Neil Lucas, grass expert and owner of Knoll Gardens in Dorset, says that grasses look best backlit by the sun. And of course he’s right. He couldn’t have asked for better weather for his grass masterclass last week – the sun was dancing on the flowerheads of the grasses, the shadows of trees were lengthening on the lawns and the entire garden was aglow with autumn colour. If a visit there doesn’t convince you to grow more grasses in your garden, I don’t know what will.
I lived in Bath for three years when I was a student, and never knew it had a Botanic Garden. I wasn’t interested in gardening then – at the time the University offered a BSc in Horticulture and I used to think that all the glasshouses looked a bit boring. Mind you, I thought the boffins in labs tapping away at something called the ‘World Wide Web’ looked a bit boring, too. Thank heavens I didn’t embark on a career as a trend forecaster.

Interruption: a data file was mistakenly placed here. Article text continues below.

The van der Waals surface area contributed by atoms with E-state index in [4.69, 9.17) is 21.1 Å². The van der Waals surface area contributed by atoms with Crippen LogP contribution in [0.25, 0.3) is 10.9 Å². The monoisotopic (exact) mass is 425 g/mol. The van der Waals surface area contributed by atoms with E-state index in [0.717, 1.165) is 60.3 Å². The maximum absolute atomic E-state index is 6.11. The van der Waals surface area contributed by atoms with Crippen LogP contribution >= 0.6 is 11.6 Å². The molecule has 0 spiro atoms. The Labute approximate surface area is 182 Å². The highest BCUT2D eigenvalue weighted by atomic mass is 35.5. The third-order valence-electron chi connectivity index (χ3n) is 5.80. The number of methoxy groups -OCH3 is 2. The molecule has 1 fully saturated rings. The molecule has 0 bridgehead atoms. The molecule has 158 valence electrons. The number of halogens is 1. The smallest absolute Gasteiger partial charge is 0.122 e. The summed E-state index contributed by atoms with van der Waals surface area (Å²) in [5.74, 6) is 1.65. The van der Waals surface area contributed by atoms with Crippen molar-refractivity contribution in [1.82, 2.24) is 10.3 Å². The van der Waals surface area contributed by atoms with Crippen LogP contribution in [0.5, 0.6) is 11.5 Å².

Anyway, I’m not a huge fan of botanic gardens as I’m not that interested in plant collections as such – more how plants are put together. But Bath Botanic Garden was set up (over 100 years ago) with the aim of being an attractive garden with botanical interest, rather than a garden that is purely of botanical interest. So it has an interesting layout and lots of nice features such as a scented walk and some surprisingly contemporary herbaceous borders.
Apparently it looks its best in spring but it was looking pretty good at dusk on an October day. The borders were still looking good and there was lots of autumn colour, berries and grasses, plus some amazing scents from the likes of a huge Abelia x grandiflora.